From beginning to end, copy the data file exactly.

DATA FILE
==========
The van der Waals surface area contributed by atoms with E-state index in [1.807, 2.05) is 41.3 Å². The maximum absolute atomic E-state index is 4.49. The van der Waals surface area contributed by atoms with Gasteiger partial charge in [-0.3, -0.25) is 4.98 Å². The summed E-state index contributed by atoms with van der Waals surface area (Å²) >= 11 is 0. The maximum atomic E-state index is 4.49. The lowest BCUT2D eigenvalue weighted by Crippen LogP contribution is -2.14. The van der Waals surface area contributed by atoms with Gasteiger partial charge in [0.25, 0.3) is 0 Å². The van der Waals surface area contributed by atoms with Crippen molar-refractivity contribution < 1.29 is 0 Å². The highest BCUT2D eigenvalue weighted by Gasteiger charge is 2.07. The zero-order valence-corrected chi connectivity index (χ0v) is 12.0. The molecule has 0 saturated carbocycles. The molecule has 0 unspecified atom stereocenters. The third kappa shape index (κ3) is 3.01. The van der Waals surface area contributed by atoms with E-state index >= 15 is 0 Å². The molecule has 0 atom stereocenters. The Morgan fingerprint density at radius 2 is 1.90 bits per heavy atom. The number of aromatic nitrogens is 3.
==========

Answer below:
The van der Waals surface area contributed by atoms with E-state index in [1.807, 2.05) is 41.3 Å². The maximum absolute atomic E-state index is 4.49. The van der Waals surface area contributed by atoms with Gasteiger partial charge in [-0.3, -0.25) is 4.98 Å². The summed E-state index contributed by atoms with van der Waals surface area (Å²) >= 11 is 0. The maximum atomic E-state index is 4.49. The lowest BCUT2D eigenvalue weighted by Crippen LogP contribution is -2.14. The van der Waals surface area contributed by atoms with Gasteiger partial charge in [0.25, 0.3) is 0 Å². The van der Waals surface area contributed by atoms with Crippen molar-refractivity contribution < 1.29 is 0 Å². The highest BCUT2D eigenvalue weighted by Gasteiger charge is 2.07. The zero-order valence-corrected chi connectivity index (χ0v) is 12.0. The molecule has 0 saturated carbocycles. The molecule has 0 unspecified atom stereocenters. The third kappa shape index (κ3) is 3.01. The van der Waals surface area contributed by atoms with E-state index >= 15 is 0 Å². The molecule has 0 atom stereocenters. The Morgan fingerprint density at radius 2 is 1.90 bits per heavy atom. The number of aromatic nitrogens is 3.